- Barassi A, Corsi Romanelli MM, Pezzilli R, et al. Levels of l-arginine and l-citrulline in patients with erectile dysfunction of different etiology. Andrology. 2017 Mar;5(2):256-261.
- Chen J, Wollman Y, Chernichovsky T, Iaina A, Sofer M, Matzkin H. Effect of oral administration of high-dose nitric oxide donor L-arginine in men with organic erectile dysfunction: results of a double-blind, randomized, placebo-controlled study. BJU Int. 1999 Feb;83(3):269-73.
- Ito TY, Polan ML, Whipple B, Trant AS. The enhancement of female sexual function with ArginMax, a nutritional supplement, among women differing in menopausal status. J Sex Marital Ther. 2006 Oct-Dec;32(5):369-78.
- Guttman H, Zimlichman R, Boaz M, Matas Z, Shargorodsky M. J. Effect of Long-Term L-Arginine Supplementation on Arterial Compliance and Metabolic Parameters in Patients with Multiple Cardiovascular risk Factors: Randomized, Placebo-Controlled Study. Cardiovasc Pharmacol. 2010 Jun 7.
- Dashtabi A, Mazloom Z, Fararouei M, Hejazi N. Oral L-Arginine Administration Improves Anthropometric and Biochemical Indices Associated With Cardiovascular Diseases in Obese Patients: A Randomized, Single Blind Placebo Controlled Clinical Trial. Res Cardiovasc Med. 2015 Dec 29;5(1):e29419.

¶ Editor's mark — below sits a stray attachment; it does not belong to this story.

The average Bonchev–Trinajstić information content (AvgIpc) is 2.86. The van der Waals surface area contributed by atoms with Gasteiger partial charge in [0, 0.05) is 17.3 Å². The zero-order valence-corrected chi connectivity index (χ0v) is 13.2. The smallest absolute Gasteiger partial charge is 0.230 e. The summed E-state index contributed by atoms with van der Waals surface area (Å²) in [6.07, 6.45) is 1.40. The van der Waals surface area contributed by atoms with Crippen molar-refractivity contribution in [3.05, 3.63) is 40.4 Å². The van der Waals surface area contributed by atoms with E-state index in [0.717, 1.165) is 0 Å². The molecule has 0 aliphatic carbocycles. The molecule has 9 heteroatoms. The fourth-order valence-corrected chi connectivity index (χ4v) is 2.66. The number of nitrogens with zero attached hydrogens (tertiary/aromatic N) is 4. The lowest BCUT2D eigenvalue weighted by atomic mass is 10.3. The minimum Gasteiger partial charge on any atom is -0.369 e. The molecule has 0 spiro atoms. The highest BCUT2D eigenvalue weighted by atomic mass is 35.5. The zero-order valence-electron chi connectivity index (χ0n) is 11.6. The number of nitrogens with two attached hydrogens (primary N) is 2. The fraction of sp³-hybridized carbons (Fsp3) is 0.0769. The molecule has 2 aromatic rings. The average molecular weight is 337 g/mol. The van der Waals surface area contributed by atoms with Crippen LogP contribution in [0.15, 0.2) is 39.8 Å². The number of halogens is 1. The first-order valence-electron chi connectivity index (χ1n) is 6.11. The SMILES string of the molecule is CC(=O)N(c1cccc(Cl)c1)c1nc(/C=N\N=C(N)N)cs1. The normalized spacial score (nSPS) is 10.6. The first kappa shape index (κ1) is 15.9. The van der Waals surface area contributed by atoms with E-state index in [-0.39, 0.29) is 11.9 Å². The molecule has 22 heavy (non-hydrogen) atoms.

- Alizadeh M, Safaeiyan A, Ostadrahimi A, et al. Effect of L-arginine and selenium added to a hypocaloric diet enriched with legumes on cardiovascular disease risk factors in women with central obesity: a randomized, double-blind, placebo-controlled trial. Ann Nutr Metab. 2012;60(2):157-68.
- Pahlavani N, Jafari M, Sadeghi O, et al. L-arginine supplementation and risk factors of cardiovascular diseases in healthy men: a double-blind randomized clinical trial. F1000Res. Version 2. 2014 Dec 12 [revised 2017 Jun 22];3:306.
- Kang K, Shu XL, Zhong JX, Yu TT. Effect of L-arginine on immune function: a meta-analysis. Asia Pac J Clin Nutr. 2014;23(3):351-9.
- Geiger R, Rieckmann JC, Wolf T, et al. L-Arginine Modulates T Cell Metabolism and Enhances Survival and Anti-tumor Activity. Cell. 2016 Oct 20;167(3):829-842.
- Thom SR, Bhopale VM, Velazquez OC, Goldstein LJ, Thom LH, Buerk DG. Stem cell mobilization by hyperbaric oxygen. Am J Physiol Heart Circ Physiol. 2006 Apr;290(4):H1378-86.